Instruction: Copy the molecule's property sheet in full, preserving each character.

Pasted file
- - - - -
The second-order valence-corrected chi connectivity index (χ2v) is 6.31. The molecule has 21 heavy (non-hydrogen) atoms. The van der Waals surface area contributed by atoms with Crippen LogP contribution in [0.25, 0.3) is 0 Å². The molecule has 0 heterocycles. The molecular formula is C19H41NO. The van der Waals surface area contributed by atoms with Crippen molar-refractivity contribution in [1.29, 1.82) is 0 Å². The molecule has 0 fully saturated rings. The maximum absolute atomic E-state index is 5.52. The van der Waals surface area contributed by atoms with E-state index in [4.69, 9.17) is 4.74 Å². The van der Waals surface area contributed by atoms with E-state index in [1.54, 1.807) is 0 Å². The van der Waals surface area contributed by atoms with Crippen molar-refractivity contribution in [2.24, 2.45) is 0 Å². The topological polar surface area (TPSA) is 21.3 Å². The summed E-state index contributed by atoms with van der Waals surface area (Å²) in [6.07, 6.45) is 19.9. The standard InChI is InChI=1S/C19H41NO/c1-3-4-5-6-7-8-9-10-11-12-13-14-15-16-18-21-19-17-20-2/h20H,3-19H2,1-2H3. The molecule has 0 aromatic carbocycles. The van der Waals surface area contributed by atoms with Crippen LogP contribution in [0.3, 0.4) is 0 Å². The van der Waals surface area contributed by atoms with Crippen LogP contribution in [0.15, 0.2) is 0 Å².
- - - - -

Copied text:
The second-order valence-corrected chi connectivity index (χ2v) is 6.31. The molecule has 21 heavy (non-hydrogen) atoms. The van der Waals surface area contributed by atoms with Crippen LogP contribution in [0.25, 0.3) is 0 Å². The molecule has 0 heterocycles. The molecular formula is C19H41NO. The van der Waals surface area contributed by atoms with Crippen molar-refractivity contribution in [1.29, 1.82) is 0 Å². The molecule has 0 fully saturated rings. The maximum absolute atomic E-state index is 5.52. The van der Waals surface area contributed by atoms with E-state index in [4.69, 9.17) is 4.74 Å². The van der Waals surface area contributed by atoms with E-state index in [1.54, 1.807) is 0 Å². The van der Waals surface area contributed by atoms with Crippen molar-refractivity contribution in [2.24, 2.45) is 0 Å². The topological polar surface area (TPSA) is 21.3 Å². The summed E-state index contributed by atoms with van der Waals surface area (Å²) in [6.07, 6.45) is 19.9. The standard InChI is InChI=1S/C19H41NO/c1-3-4-5-6-7-8-9-10-11-12-13-14-15-16-18-21-19-17-20-2/h20H,3-19H2,1-2H3. The molecule has 0 aromatic carbocycles. The van der Waals surface area contributed by atoms with Crippen LogP contribution in [0.3, 0.4) is 0 Å². The van der Waals surface area contributed by atoms with Crippen LogP contribution in [0.15, 0.2) is 0 Å².